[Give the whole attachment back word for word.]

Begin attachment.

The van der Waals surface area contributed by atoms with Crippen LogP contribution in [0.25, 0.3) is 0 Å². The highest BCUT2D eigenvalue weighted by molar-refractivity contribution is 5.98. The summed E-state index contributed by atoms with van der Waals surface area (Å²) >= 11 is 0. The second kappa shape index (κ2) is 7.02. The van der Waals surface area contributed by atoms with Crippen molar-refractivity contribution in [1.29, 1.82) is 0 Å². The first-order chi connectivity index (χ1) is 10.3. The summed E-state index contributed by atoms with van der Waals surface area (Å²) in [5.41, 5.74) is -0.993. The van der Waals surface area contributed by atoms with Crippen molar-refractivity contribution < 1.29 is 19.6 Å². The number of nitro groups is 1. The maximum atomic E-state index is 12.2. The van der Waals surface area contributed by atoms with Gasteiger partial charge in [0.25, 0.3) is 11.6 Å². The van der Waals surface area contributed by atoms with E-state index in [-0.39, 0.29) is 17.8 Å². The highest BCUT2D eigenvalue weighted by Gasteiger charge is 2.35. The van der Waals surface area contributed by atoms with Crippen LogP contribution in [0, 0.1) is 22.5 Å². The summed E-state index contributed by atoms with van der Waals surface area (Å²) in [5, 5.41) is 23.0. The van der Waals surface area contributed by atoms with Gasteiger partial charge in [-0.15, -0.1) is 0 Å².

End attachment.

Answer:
The van der Waals surface area contributed by atoms with Crippen LogP contribution in [0.25, 0.3) is 0 Å². The highest BCUT2D eigenvalue weighted by molar-refractivity contribution is 5.98. The summed E-state index contributed by atoms with van der Waals surface area (Å²) >= 11 is 0. The second kappa shape index (κ2) is 7.02. The van der Waals surface area contributed by atoms with Crippen molar-refractivity contribution in [1.29, 1.82) is 0 Å². The first-order chi connectivity index (χ1) is 10.3. The summed E-state index contributed by atoms with van der Waals surface area (Å²) in [5.41, 5.74) is -0.993. The van der Waals surface area contributed by atoms with Crippen molar-refractivity contribution < 1.29 is 19.6 Å². The number of nitro groups is 1. The maximum atomic E-state index is 12.2. The van der Waals surface area contributed by atoms with Gasteiger partial charge in [0.25, 0.3) is 11.6 Å². The van der Waals surface area contributed by atoms with E-state index in [-0.39, 0.29) is 17.8 Å². The highest BCUT2D eigenvalue weighted by Gasteiger charge is 2.35. The van der Waals surface area contributed by atoms with Crippen LogP contribution in [0, 0.1) is 22.5 Å². The summed E-state index contributed by atoms with van der Waals surface area (Å²) in [5, 5.41) is 23.0. The van der Waals surface area contributed by atoms with Gasteiger partial charge in [-0.15, -0.1) is 0 Å².